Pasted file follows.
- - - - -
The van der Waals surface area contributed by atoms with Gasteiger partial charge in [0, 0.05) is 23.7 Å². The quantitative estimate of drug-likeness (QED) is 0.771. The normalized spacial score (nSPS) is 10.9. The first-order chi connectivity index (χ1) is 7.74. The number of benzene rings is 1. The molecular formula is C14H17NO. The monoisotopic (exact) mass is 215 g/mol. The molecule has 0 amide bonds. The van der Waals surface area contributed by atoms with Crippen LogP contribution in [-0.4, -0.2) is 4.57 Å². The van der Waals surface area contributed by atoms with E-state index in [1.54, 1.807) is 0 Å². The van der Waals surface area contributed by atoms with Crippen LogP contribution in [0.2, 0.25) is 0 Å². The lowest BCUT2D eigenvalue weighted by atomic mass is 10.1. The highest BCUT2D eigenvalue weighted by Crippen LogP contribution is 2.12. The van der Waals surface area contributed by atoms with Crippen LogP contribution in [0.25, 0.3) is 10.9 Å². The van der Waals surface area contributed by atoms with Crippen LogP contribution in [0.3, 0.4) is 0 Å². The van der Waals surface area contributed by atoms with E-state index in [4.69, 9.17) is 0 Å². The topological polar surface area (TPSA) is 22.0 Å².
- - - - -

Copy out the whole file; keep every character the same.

The van der Waals surface area contributed by atoms with Gasteiger partial charge in [0, 0.05) is 23.7 Å². The quantitative estimate of drug-likeness (QED) is 0.771. The normalized spacial score (nSPS) is 10.9. The first-order chi connectivity index (χ1) is 7.74. The number of benzene rings is 1. The molecular formula is C14H17NO. The monoisotopic (exact) mass is 215 g/mol. The molecule has 0 amide bonds. The van der Waals surface area contributed by atoms with Crippen LogP contribution in [-0.4, -0.2) is 4.57 Å². The van der Waals surface area contributed by atoms with E-state index in [1.54, 1.807) is 0 Å². The van der Waals surface area contributed by atoms with Crippen LogP contribution in [0.2, 0.25) is 0 Å². The lowest BCUT2D eigenvalue weighted by atomic mass is 10.1. The highest BCUT2D eigenvalue weighted by Crippen LogP contribution is 2.12. The van der Waals surface area contributed by atoms with Crippen LogP contribution in [0.25, 0.3) is 10.9 Å². The van der Waals surface area contributed by atoms with Crippen LogP contribution in [0.3, 0.4) is 0 Å². The van der Waals surface area contributed by atoms with E-state index in [4.69, 9.17) is 0 Å². The topological polar surface area (TPSA) is 22.0 Å².